‘The buildings are now ashes’: Gazans feel nowhere is safe from Israeli bombs
Hundreds of thousands displaced as even conflict-weary Palestinians fear they are in uncharted territory
“There were places in Gaza where, even in times of conflict, Palestinians once felt marginally safer than elsewhere.
Urban centres, the calculation went, were better placed to avoid bombardment than the periphery of the cities, and the peripheries were safer than the rural areas, where Israeli tanks could easily enter.
Buildings facing the sea, vulnerable to shelling from the Israeli war ships just visible on the horizon, were also to be avoided, along with the tallest buildings – often thought by Israel to be used by Hamas for observation points.
On Thursday that message was reinforced as Palestinian residents of the city of Beit Lahiya, in the northern region of the Gaza Strip, which had been hit hard in previous conflicts, said Israeli planes dropped flyers warning them to evacuate their homes and to head to the “known shelters”.
“Anyone who is near Hamas terrorists will put their lives in danger,” the flyers said. “Adhering to IDF [Israel Defence Forces] instructions will prevent you from being exposed to danger.”
Residents in Beit Lahiya, however, said they had been hit by airstrikes before the warnings were delivered.
As Palestinians lined up outside bakeries and grocery stores in Gaza on Thursday, after spending the night surrounded by the ruins of pulverised neighbourhoods darkened by a near-total power outage, those “rules’ no longer held.
Israel has stopped all deliveries of food, water, fuel and electricity to the tiny enclave, while its crossing with Egypt is unusable.
Israel has pounded neighbourhoods once thought of as relatively safe such as central Gaza City’s al-Rimal, one of the wealthier areas. It is now littered with rubble and shattered trees after dozens of airstrikes.
Razan, who was forced to flee her family home in al-Rimal earlier this week, told the Guardian: “There was violent bombing everywhere. They started with tower blocks, then the destruction of all areas, including ours, which was considered one of the safe areas.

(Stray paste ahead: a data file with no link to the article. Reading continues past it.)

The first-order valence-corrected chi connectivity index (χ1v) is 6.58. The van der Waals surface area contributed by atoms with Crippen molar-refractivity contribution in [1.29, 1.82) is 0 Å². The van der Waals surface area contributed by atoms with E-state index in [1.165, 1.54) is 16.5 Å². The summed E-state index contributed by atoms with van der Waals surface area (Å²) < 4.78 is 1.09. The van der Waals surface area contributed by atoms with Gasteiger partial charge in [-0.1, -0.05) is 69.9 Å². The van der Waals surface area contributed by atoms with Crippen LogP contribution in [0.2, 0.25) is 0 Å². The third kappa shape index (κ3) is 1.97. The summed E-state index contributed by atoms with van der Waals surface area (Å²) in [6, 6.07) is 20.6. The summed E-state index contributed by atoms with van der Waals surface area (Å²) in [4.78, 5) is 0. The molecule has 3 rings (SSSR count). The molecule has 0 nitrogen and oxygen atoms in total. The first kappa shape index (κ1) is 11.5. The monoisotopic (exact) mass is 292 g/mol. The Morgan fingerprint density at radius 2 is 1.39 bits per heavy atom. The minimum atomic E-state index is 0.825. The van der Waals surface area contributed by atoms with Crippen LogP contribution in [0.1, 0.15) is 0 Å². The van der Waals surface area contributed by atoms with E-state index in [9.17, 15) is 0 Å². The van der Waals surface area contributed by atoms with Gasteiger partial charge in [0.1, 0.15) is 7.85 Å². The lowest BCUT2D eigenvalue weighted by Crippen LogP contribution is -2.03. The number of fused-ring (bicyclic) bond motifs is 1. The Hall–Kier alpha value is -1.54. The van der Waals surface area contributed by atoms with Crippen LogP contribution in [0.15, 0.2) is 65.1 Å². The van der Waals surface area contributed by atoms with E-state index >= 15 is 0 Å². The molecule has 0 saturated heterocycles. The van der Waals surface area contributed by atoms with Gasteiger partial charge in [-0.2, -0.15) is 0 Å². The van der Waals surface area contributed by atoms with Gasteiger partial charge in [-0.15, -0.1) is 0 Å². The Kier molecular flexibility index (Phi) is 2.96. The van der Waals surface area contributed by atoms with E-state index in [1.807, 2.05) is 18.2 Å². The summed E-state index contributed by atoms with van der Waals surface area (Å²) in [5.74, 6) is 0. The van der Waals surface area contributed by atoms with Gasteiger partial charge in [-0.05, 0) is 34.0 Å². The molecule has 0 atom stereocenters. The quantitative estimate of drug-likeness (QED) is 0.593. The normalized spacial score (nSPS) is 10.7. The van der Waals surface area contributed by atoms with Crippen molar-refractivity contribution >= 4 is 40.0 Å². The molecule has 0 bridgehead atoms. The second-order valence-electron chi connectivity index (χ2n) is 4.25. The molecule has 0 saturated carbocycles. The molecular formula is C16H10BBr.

“It’s full of shops, residential towers and business offices. All of them have now turned into ashes and the people have no houses.
“I live in the port area. A street called al-Rasheed. It is considered one of the safe streets because it includes many international institutions in addition to the presence of residential towers.
“On Tuesday at 2am, someone came and told us that the building next to my house was going to be bombed and the area needed to be evacuated. We were all panicking and scared.
“Then 10 minutes later, [Israel] bombed a building where people who had been evacuated from their homes had gone to shelter. This resulted in many dead and wounded, including three [Palestinian] journalists.
“When we went back to see our house the next day, all the windows and doors had gone. Our house is uninhabitable.”
It is tougher still in farther out locations, which have experienced heavy fighting in past Israeli offensives, such as the towns of central Gaza where those fleeing have already crowded into UN schools.
The UN said late on Wednesday that the number of people displaced by the airstrikes had increased by 30% within 24 hours, to 339,000, two-thirds of them fleeing to UN schools. Others sought shelter in the shrinking number of safer neighbourhoods.